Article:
Clearly, the ignorance abounds.

Let's think about this for a moment: Bullying involves a power dynamic. That's the nature of bullying. According to StopBullying.gov, the kids most likely to be bullied are the outcasts, the ones perceived as different, weak or "unable to defend themselves." They are the ones who are "depressed, anxious or with low self-esteem." They are the less popular kids, the ones who don't get along that well with others.

According to StopBullying.gov, the kids most likely to be bullied are the outcasts, the ones perceived as different, weak or "unable to defend themselves."

The reasons for this are numerous, many of which have nothing to do with poor "coping skills:" psychological disorders, unstable or abusive homes or developmental delays.

Or, and I'm about to get crazy here: Maybe it's just their personality. Maybe they're shy. Maybe they're unlike the other kids. Maybe they're gender nonconforming individuals who have grown up in a heteronormative society screaming at them since childhood that they are wrong and defective, if not downright disgusting, because they aren't a rowdy boy or catty girl.

Hmmmm.

Do you see a relationship here?

The same mentality that underlies assumptions about "typical" gender behavior fuel the myopic perspective that people outside the mainstream are somehow weaker or deserving of the cruelty they receive.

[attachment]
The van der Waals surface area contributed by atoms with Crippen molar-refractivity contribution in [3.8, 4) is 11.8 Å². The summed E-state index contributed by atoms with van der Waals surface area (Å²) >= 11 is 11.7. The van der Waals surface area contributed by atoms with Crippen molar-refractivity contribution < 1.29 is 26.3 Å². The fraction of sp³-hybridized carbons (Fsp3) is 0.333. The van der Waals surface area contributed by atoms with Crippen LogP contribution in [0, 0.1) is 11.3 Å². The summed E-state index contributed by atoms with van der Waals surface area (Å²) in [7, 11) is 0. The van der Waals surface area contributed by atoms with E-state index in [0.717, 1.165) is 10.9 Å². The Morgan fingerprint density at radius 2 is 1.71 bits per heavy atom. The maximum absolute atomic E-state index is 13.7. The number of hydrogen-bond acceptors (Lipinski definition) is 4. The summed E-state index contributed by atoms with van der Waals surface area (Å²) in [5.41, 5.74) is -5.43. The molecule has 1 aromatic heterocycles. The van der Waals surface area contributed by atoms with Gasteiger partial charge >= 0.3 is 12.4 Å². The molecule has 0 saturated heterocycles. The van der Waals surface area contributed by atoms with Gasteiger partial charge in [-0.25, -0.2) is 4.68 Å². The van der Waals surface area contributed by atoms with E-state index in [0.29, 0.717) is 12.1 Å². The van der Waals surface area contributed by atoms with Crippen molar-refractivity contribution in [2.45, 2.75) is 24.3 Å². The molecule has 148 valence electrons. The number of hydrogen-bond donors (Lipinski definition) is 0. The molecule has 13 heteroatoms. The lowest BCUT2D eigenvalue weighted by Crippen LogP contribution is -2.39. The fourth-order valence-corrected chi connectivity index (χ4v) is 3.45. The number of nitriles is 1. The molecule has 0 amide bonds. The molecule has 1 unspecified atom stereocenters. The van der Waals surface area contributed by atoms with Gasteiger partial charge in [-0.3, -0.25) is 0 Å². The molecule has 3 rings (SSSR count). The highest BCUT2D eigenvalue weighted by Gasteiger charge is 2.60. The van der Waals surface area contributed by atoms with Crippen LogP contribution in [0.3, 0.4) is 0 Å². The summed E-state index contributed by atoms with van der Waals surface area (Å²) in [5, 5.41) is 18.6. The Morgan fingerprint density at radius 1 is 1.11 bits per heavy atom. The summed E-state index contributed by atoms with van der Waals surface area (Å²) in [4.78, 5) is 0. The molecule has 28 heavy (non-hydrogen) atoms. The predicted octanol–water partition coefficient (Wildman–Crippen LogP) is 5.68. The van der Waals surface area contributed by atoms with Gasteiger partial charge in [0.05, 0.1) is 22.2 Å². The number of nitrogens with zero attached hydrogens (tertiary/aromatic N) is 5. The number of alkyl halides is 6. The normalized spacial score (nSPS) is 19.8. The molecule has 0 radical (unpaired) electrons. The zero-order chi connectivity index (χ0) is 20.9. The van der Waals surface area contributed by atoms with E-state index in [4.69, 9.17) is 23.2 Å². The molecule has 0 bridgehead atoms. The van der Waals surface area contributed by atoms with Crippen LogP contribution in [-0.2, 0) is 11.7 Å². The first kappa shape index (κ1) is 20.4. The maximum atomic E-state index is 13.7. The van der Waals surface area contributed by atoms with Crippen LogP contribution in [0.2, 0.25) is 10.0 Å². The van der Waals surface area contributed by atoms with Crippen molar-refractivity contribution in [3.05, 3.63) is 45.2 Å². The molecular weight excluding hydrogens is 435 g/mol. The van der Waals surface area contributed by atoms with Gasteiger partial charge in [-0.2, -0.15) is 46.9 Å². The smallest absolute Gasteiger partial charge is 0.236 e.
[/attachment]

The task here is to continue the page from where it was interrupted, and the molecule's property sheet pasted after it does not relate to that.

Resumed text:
If they would just learn to cope, they'd be fine like the rest of us.

According to Metz, they need to just learn to "function in society." But what if society is broken? What if society results in Sandy Hook and Columbine and kids killing themselves and each other? What if society is rape culture and hate crimes and beatings of transgender youth?

And what if society refuses a person entrance unless they conform to the very culture that's silenced, disempowered and rejected them?

While Metz rails against modernity, I rail against the broken history that works against it.

That is the society that I find "nauseating," and that is the society I will rage against as long as I have voice, for my boy who wears purses and has little interest in guns, for my daughter who decided a year ago she's a boy, and for my oldest girl, who's sure she wants to be a NASA engineer.

While Metz rails against modernity, I rail against the broken history that works against it, fighting through words like hers to remain into perpetuity, continuing the "typical" hailed only by those already in the "center of the world," wondering why the rest don't just join them, failing to recognize they are only one tiny piece of that which is, or could be, if the center were expanded for the rest of us.

More on gender

What's wrong with being a girl?
Teach your children to be flexible about gender
Pastor advocates "cracking wrists" of gender-bending kids